Facebook can always use a few tweaks.
Facebook may be the de facto social network of, frankly, almost everyone, but that doesn’t mean you have to use Facebook exactly the way its creators, or your Farmville-addicted friends, want you to. Here are 10 tweaks to make Facebook better…
10. Access Facebook Chat Through Your Preferred Client
Feel free to set that little box in the lower-right hand corner of the Facebook page, the chat box, to “Go Offline.” If you really want to have even more up-to-the-second chats with your Facebook contacts, you can do so through your own favorite client: Pidgin, Adium, iChat, Trillian, Digsby, whatever you’d like. Many clients have set up Facebook log-in on their own, but if not, you can do so with some simple XMPP configuration.
9. Back Up Your Account with SocialSafe
There’s a whole lot of data, and photos, in your Facebook account, and getting them all out is no small feat. SocialSafe, which costs just $3, lets you save all your photos, friends, photo albums, and even friends’ photos that you’re tagged in, along with your status updates. It doesn’t grab everything in and around your account, but enough to liberate you from feeling chained to the service. (Free Tools to Back Up Your Online Accounts)
8. Have a Plan for Your Account After Death
It could be more than a little awkward for friends, distant relatives, and others to leave you messages on your Facebook account, then find out you passed away. Even more awkward for those around you when people go digging through your account, or when your account can’t be deactivated. All pause for thought, and a motivator toset up a post-mortem plan for Facebook. There are services that offer professional account-after-death services, like Entrustet and Legacy Locker, but really, just thinking through a system where somebody you trust has the keys to your account and instructions on what you want done with it. Officially, Facebook offers a “memorialized” account for relatives that can prove their loved one is deceased, but won’t hand over the keys to anyone on their own part.
7. Prevent Sites from Auto-Customizing Content with Your Facebook Login
You can turn off Facebook’s “Instant Personalization” service in your settings, but the reality of your Facebook login status following around the web, and occasionally allowing less scrupulous sites to glom on, is still there. Shut down access to your Facebook credentials from anyone except Facebook using Adblock Plus and custom filters.
6. Filter and Compress Your Activity Alerts
If you let Facebook dictate how it emails you about status updates, replies, “Likes,” and other changes, it will overwhelm you. If you leave it to yourself to check, you can just as easily overwhelm your willpower to avoid distraction. Compress all your Facebook notifications into one or two emails per day with NutshellMail, a social media aggregator that we recommended for filtering and managing your online social life and never missing important events—that last one set up so that event invitations come through right away, but friends tagging you in old college photos waits for your end-of-day web checks.
5. Find Out When Anyone Else Logs Into Your Account
Maybe you left yourself signed in at a friend’s house. Perhaps you found out too late that you should have given your old cellphone a better wiping clean. However it is that you’re concerned about other people getting access to your account, you can wipe the slate clean and pin it down from your Facebook settings. As the Trouble Fixers blog explains, there are settings to get email or SMS notices whenever your account is accessed from a “new” device, be it a browser, phone, or other gizmo, once you wipe the slate clean and register your computers and phones as authorized. (Original post)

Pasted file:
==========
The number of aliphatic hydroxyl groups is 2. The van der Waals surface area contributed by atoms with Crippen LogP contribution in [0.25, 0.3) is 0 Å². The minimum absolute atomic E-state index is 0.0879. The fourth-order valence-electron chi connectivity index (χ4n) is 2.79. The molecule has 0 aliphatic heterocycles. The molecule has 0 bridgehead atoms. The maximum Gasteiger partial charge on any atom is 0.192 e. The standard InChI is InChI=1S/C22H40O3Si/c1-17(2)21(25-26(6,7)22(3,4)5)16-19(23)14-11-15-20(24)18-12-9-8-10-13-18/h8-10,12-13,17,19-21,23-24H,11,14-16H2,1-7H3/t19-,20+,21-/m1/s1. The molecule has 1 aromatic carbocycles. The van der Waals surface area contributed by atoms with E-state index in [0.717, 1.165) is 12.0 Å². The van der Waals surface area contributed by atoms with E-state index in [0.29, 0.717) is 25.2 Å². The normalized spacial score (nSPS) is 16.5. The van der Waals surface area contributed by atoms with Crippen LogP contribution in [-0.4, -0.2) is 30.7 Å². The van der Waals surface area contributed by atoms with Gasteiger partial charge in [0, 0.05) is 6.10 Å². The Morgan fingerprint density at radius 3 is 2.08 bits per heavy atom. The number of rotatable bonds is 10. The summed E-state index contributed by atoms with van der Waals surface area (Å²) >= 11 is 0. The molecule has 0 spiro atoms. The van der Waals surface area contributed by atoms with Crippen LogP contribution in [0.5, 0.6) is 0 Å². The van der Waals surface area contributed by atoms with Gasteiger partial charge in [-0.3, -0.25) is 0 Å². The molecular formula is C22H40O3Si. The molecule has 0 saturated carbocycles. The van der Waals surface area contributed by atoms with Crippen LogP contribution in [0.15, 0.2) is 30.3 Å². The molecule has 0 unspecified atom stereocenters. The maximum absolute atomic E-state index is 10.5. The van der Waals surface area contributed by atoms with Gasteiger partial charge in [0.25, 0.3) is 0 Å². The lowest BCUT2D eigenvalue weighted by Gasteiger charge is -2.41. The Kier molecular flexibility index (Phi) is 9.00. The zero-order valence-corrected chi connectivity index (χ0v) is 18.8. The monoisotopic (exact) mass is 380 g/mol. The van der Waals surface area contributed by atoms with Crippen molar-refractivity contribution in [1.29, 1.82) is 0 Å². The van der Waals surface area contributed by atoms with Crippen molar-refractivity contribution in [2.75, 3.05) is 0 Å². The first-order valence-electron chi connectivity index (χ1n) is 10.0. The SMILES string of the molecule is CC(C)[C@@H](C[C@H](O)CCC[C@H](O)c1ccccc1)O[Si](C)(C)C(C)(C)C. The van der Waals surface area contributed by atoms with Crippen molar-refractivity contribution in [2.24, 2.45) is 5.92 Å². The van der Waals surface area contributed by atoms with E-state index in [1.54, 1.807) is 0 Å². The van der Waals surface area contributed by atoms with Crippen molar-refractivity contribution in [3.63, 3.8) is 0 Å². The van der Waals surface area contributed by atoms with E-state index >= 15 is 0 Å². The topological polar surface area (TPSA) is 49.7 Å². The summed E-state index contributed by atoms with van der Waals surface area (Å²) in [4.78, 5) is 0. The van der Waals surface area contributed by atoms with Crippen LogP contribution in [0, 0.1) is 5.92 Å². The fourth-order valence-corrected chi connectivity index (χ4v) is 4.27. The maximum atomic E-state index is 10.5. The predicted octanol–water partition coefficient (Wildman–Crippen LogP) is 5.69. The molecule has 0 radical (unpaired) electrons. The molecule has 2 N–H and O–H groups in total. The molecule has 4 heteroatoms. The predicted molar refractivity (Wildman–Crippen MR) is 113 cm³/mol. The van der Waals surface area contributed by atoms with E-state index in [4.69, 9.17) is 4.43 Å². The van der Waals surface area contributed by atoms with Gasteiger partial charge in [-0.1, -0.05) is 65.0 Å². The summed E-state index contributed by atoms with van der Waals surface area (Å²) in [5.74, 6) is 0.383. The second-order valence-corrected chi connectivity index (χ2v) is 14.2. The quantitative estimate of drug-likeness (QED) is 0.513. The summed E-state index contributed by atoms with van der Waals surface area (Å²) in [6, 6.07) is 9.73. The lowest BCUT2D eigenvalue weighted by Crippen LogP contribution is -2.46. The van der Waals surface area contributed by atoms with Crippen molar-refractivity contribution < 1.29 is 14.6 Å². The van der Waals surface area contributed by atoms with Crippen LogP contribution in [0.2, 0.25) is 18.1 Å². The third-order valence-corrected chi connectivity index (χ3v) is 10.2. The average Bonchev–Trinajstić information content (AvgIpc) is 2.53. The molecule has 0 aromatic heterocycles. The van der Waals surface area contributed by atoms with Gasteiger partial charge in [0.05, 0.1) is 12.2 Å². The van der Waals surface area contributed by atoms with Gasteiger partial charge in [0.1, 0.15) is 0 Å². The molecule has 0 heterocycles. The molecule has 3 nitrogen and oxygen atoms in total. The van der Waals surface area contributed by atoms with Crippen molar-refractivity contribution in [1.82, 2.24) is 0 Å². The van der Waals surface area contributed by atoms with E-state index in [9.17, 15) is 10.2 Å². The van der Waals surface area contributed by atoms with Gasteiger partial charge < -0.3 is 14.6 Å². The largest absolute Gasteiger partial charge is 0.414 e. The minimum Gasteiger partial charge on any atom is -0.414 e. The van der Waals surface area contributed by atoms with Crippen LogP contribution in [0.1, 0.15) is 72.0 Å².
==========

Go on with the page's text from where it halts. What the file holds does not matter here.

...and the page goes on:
4. Get Back the Basic Privacy You Signed Up For
If you’d wanted everything you posted to be public, you’d use Twitter. If you wanted all your co-workers to see it, you’d send it over email. You signed up for Facebook to give a select group of friends access to the more private side of your life and thoughts, and you can get back to that kind of small-circle feeling. We’ve previously posted guides to Facebook’s simpler privacy controls, as well as getting back to what you first signed up for. Even with Facebook’s latest round of comprehension improvements, it’s still worth looking at what you might not know you’re sharing.
3. “Quit” Facebook While Still Staying in Touch
Facebook can be more trouble than it’s worth, especially for those who have anything approaching privacy concerns. Still, it’s becoming the world’s phonebook replacement, and some people still want to get messages and sign in for events when necessary. So go ahead and quit Facebook without actually quitting Facebook, by wiping out one account and building another with very limited access to prying eyes.
2. Strip Out Annoying Facebook “Games,” Quizzes, and Other Cruft
Sure, you can click on every single one of your friends’ indulgences to hide them, but there will always be another questionnaire, turn-based addiction machine, or other viral thing right around the corner. Wipe them all clean from your account with F.B. Purity (technically “Fluff Busting Purity”), a user script that installs on nearly every major browser and cleans away all those status updates you never want to see again. (Original post)
1. Stop Your Friends from Revealing Your Location
Facebook’s new Places feature? Yeah, it’s a lot like Foursquare, Gowalla, and other I’m-here-right-now apps. The big difference is that your Facebook friends can, by default, check you in somewhere without your knowledge. To prevent letting everyone else publish your social calendar, you can disable Facebook Places, or just disable your friends’ ability to geo-tag you.